We recently launched our 6th annual survey of what the international hotel chains are doing in Africa – their pipelines of new deals, hotels to be opened over the next 5 years. We came up with a total of 215 hotels, with almost 40,000 rooms, an increase of 10 per cent on last year.
For the first time, the number of rooms in the pipeline in sub-Saharan Africa (SSA) far exceeded those in North Africa – 23,283 in SSA vs 16,449 in North Africa. On a per country basis, North Africa is still way ahead of SSA, but its share is declining, as the chains focus more on the fertile grounds of the 49 countries in SSA.
And in SSA, it is West Africa that dominates:
Interesting that southern Africa, with mature tourism industries, and the destination of a larger proportion of leisure travellers, has the smallest share in SSA, with no activity at all in countries such as Malawi, Botswana and Zimbabwe.
In West Africa, a total of 14 countries are seeing development activity from the chains including, for the first time in many years, Liberia, Togo and Niger. A lot of that is being driven by two African chains, Onomo and Mangalis. The latter emerged on the scene just last year, and already has a confirmed pipeline of 15 hotels and 2,200 rooms, a larger pipeline than international giants such as IHG and Accor!
As in previous years, Nigeria has the largest pipeline of all African countries, 40 hotels with 6,600 rooms. Not surprising, with (now) the largest economy on the continent, the largest population and the huge potential for growth. Everyone’s looking for a presence in Lagos, and many are also looking at Abuja, with one or two, such as Hilton, Best Western and Carlson Rezidor going into the secondary cities.
Ghana and Senegal also appear in the top 10 countries, but on a much smaller scale than Nigeria, with approximately 1,000 rooms apiece.
Elsewhere in Africa, South Sudan makes its debut in the pipeline data with two hotels totalling 435 rooms between them, including one by Sheraton, both planned for 2017 openings. There are 10 African countries which have no existing branded supply; however, this list of “hotel deserts” is shrinking fast, as seven of them – Burundi, DRC, Liberia, Mauritania, Niger, Sierra Leone and South Sudan – now have hotels in the 2014 development pipeline. Burundi, DRC and Mauritania all have hotels that are scheduled to open in 2014, and in Sierra Leone, Carlson Rezidor have very recently opened the Radisson Blu, the first internationally-branded hotel in the country.
The above data relate to deals that have been signed – in many cases they represent only pieces of paper! Looking at what’s happening on ground paints a different picture. In North Africa, 75% of the planned rooms are actually under construction, whilst in SSA it is only 56%, and this last statistic includes several hotels on which work started and then stopped, for one reason or another. And whilst Nigeria has the largest signed pipeline in Africa, the country sinks to 4the position in the rankings of rooms under construction, with just 37% on site, compared to over 80% in Egypt, Algeria and Libya.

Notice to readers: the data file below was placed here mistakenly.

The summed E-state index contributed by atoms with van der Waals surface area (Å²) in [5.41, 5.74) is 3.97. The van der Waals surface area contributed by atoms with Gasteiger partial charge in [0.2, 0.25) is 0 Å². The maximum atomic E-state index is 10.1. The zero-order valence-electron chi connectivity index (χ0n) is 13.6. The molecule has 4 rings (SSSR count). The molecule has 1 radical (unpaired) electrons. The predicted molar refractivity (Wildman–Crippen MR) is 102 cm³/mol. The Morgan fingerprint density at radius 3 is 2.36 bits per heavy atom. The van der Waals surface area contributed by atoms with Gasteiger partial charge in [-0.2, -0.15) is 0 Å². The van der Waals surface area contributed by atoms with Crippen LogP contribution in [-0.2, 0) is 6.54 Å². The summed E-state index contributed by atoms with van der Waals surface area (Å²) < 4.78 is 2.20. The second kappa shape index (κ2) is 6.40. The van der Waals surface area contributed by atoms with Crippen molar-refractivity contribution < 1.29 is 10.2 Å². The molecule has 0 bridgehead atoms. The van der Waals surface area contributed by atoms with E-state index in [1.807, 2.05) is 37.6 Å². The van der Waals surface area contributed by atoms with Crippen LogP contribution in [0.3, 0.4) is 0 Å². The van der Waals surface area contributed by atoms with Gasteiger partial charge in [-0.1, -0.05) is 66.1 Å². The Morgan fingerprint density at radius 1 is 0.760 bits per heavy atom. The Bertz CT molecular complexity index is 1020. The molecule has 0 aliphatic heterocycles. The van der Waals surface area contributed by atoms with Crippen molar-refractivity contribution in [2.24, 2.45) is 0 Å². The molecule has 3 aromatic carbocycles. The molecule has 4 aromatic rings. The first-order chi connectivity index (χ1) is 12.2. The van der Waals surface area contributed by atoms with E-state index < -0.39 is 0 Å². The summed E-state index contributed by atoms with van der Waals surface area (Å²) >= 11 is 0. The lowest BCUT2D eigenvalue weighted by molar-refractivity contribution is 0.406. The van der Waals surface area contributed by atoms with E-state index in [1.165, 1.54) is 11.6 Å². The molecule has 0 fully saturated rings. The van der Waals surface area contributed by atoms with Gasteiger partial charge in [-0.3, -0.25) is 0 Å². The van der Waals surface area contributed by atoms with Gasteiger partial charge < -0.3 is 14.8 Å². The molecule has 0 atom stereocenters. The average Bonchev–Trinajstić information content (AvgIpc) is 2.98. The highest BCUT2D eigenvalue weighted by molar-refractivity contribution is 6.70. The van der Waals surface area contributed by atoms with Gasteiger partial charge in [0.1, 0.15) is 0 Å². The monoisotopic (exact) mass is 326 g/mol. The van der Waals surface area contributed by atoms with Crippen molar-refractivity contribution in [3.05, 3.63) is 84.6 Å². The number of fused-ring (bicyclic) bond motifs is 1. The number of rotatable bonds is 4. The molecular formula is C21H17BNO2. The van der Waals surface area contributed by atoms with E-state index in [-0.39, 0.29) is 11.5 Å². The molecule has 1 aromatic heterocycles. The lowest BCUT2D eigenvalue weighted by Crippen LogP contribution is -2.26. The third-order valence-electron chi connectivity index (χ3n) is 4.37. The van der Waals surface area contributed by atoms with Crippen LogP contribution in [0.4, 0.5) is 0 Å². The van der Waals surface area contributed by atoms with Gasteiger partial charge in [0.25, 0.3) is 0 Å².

This reflects both the pace of the growth in the pipeline in Nigeria, as well as the slow pace of getting projects started in that country. Currently, 62 per cent of the hotel rooms reported to open in 2015 are not yet on site (and thus almost certain not to meet that schedule) and only one of the projects planned to open in subsequent years (the 150-room Marriott Lagos) is actively on site.
The renewed interest in Cote d’Ivoire (4 hotels, 772 rooms, all in Abidjan and all under construction) in recent years is as a result of the return to political stability, after many years of civil war, which is encouraging economic growth in the country. The planned return of the African Development Bank to Abidjan from its temporary base in Tunis will also boost the demand for hotel accommodation in the city.
New countries, new brands, and a clear focus on sub-Saharan Africa. Those are the main stories in the 2014 hotel chain development pipeline report. More hotel chains are opening development offices in Africa, or in some cases in the Middle East focused on Africa, and generally growing their resource base, in order to take advantage of the strong economies on the continent and the hotel deals that arise as a result. Africa has never been an easy place to do business, and is likely to remain more challenging than Europe, or even China. But most of the continent is so lacking in quality hotel rooms, not just in the capitals but also in the secondary cities, that it is our belief that the pipelines in sub-Saharan Africa will continue to grow, and that even more international players will enter the market.
The full report can be downloaded from www.w-hospitalitygroup.com
W Hospitality Group, Lagos